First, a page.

If you’re experiencing tooth pain and discomfort and you’re not sure what’s up, then you should read this article. There’s a big difference between tooth pain and dentin hypersensitivity, which is what dentists call a sensitive tooth. A toothache can be anything from an ordinary cavity to a serious problem that requires immediate treatment. But tooth sensitivity is really easy to identify and there are a lot of great solutions out there than can give you relief and comfort ASAP.
At your next dental exam or cleaning here at Luxe Dental, we can tell you if you already have risk factors that cause dentin hypersensitivity, or if you’re heading in that direction.
What is tooth sensitivity?
If you’ve had a relatively good bill of dental health and are just recently beginning to feel pain or discomfort when you eat or drink certain foods and beverages, that would most likely mean you have sensitive teeth. Do you feel pain or discomfort when eating ice cream or drinking hot coffee or tea? Or when you breathe in cold air? You might also feel this sensation when you consume acidic foods and beverages, like some fruits and fruit juices. If you drink cold, sugary sodas, that could be a double whammy for your sensitive teeth since cola is acidic and the ice makes your beverage really cold, too.
If it feels as if a chill runs through your teeth, especially when eating or drinking, you should see your dentist to see how you can reduce symptoms and prevent the problem from worsening.
It turns out that about half of us have an issue with tooth sensitivity at some point. It’s very common for this problem to come and go throughout your life if you don’t make certain changes.
So what causes my sensitive teeth?
Dentin is the layer of tooth that lies under the enamel. Enamel does a really great job of protecting teeth from agents that can cause sensitivity. It blocks dentin from exposure to icy, hot, and acidic foods and beverages that can cause pain and discomfort. But once tooth dentin is exposed, you can expect to experience tooth sensitivity either on a regular basis or, for some, sporadically.
Another thing that could cause the enamel on your teeth to erode is a diet high in acidic foods and drinks. So if you already have sensitive teeth, you may need to avoid these foods and beverages. But there is good news. If your tooth enamel is still strong and healthy right now, you can prevent it from eroding. Just be sure to brush your teeth every morning and at night, after dinner or before you go to bed. It’s important to state that neglecting to brush your teeth is the worst thing you can do for your overall dental hygiene, but also if you don’t want to develop sensitive teeth. Bacteria on your teeth thrive on the food left behind after a meal or snack. The faster you clean your teeth, the less chance bacteria will have to eat at and wear away your enamel.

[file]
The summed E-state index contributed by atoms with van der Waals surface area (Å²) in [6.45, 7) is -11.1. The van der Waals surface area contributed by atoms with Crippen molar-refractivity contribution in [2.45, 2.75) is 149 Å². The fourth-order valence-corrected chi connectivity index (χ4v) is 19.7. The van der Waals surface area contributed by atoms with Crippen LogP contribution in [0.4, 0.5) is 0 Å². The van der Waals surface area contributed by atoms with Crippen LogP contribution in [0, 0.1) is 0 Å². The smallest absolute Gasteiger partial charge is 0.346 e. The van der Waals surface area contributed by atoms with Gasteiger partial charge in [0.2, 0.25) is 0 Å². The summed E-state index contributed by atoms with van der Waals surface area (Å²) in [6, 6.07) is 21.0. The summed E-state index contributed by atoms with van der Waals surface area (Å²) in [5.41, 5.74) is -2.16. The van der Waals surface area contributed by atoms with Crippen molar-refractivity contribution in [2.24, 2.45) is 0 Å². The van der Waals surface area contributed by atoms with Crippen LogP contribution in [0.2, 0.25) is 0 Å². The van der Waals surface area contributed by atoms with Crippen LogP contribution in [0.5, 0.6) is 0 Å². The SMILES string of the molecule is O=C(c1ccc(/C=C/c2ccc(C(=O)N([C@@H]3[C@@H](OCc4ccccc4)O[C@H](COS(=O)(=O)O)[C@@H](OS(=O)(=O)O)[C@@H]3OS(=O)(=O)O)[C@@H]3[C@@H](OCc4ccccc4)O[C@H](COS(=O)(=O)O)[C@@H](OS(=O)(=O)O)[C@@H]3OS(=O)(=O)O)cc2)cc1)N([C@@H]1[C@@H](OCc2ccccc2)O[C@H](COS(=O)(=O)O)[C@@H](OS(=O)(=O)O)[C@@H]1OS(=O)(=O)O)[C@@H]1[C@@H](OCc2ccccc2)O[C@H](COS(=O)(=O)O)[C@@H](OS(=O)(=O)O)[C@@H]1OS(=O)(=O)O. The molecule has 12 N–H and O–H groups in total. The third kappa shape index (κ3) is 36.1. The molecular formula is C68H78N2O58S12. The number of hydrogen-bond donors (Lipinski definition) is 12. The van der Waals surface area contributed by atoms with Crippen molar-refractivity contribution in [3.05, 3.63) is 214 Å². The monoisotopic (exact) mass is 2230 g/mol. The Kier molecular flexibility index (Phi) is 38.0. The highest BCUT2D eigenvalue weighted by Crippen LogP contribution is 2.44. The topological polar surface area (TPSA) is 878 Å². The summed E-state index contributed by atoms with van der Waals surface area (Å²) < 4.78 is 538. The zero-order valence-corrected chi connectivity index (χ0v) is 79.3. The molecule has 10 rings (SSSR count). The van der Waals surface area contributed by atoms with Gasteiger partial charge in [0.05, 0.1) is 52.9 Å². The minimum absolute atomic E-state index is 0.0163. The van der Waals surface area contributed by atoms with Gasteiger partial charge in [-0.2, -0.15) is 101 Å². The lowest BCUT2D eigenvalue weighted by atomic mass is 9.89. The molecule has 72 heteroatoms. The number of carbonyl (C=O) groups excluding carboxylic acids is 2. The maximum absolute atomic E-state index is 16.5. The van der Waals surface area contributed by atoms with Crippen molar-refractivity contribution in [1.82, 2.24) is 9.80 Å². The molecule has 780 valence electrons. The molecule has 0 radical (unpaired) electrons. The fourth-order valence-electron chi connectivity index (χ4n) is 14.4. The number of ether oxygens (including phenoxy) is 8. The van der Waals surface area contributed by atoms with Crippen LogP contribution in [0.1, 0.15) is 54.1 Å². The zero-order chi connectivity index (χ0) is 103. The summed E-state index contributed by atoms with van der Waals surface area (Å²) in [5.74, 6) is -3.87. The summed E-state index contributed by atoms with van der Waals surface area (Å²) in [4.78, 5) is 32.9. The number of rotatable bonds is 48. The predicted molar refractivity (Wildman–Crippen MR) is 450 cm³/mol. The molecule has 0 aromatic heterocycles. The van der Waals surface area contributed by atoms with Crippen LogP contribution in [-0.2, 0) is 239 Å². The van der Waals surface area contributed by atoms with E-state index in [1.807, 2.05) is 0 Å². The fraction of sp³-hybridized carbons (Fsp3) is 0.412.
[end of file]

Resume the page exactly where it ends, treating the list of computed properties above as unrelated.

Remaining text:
Here are some acidic foods and drinks that can cause tooth sensitivity:
- Some kinds of fish
- Orange juice
- Sports drinks & energy drinks
- Fermented foods, like sauerkraut and yogurt
- Fruits high in vitamin C, including berries, limes and lemons
Another thing that can lead to sensitive teeth is the presence of receding gums. If you can see the root of one or more teeth, then you likely have recessed gums. But don’t just go on what you can or can’t see. Your dentist will give you a definitive diagnosis.
One of the first signs of recessed gums that you might notice is tooth sensitivity. Recessed gums can occur naturally with aging, but brushing your teeth too hard can also contribute. It is important to use a SOFT bristled toothbrush to avoid making things worse. If you don’t brush often enough and plaque and bacteria build up, your gums can start receding. Receding gums is something you want to prevent as soon as possible since it can lead to problems that are even more serious than dentin hypersensitivity and it cannot be reversed without surgical procedures.
What should I do if I have sensitive teeth?
The first thing you should do is see your dentist. It’s easy enough to diagnose sensitive teeth, but your dentist should confirm that’s what is really going on.
After you verify your dentin hypersensitivity, here are some things you can do to reduce discomfort and widen the gap between sensitivity flare ups.
- Alter your diet: Consume fewer hot and cold foods and avoid foods that are highly acidic. If you’re really sensitive to moderately acidic foods, then skip those too.
- Brush your teeth: Do this at least twice a day and use a toothbrush with SOFT bristles. Brushing your teeth too hard and using a toothbrush with hard bristles can wear away the enamel on your teeth, leaving the sensitive dentin exposed.
- Use desensitizing toothpaste: These over-the-counter pastes are designed to block mild pain signals in your teeth. It can take a few days to start working. Look for toothpaste products that say “for sensitive teeth.”
- Talk to your dentist: For serious cases of dentin hypersensitivity, you should ask your dentist about in-office treatment options. You can have a fluoride application to strengthen tooth enamel. Or your dentist want to protect your exposed tooth roots with a bonding resin. If tooth sensitivity is causing severe pain, and if other interventions haven’t helped, you may need a root canal.